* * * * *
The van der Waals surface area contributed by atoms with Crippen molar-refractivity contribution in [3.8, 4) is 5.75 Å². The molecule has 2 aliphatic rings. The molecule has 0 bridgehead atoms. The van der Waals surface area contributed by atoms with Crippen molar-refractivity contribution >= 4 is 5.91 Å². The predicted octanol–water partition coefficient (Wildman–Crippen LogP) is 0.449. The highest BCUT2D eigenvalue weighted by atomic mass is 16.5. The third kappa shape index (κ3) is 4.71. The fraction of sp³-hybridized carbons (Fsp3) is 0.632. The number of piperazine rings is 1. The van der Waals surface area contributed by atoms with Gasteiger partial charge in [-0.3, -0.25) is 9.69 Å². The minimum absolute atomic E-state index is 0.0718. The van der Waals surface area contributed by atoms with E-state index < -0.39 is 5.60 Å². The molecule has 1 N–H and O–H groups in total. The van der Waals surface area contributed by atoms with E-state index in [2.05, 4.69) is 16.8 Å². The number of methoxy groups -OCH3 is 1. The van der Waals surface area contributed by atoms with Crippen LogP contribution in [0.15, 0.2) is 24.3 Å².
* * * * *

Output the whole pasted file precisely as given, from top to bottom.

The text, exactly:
The van der Waals surface area contributed by atoms with Crippen molar-refractivity contribution in [3.8, 4) is 5.75 Å². The molecule has 2 aliphatic rings. The molecule has 0 bridgehead atoms. The van der Waals surface area contributed by atoms with Crippen molar-refractivity contribution >= 4 is 5.91 Å². The predicted octanol–water partition coefficient (Wildman–Crippen LogP) is 0.449. The highest BCUT2D eigenvalue weighted by atomic mass is 16.5. The third kappa shape index (κ3) is 4.71. The fraction of sp³-hybridized carbons (Fsp3) is 0.632. The number of piperazine rings is 1. The van der Waals surface area contributed by atoms with Gasteiger partial charge in [-0.3, -0.25) is 9.69 Å². The minimum absolute atomic E-state index is 0.0718. The van der Waals surface area contributed by atoms with E-state index < -0.39 is 5.60 Å². The molecule has 1 N–H and O–H groups in total. The van der Waals surface area contributed by atoms with E-state index in [2.05, 4.69) is 16.8 Å². The number of methoxy groups -OCH3 is 1. The van der Waals surface area contributed by atoms with Crippen LogP contribution in [0.15, 0.2) is 24.3 Å².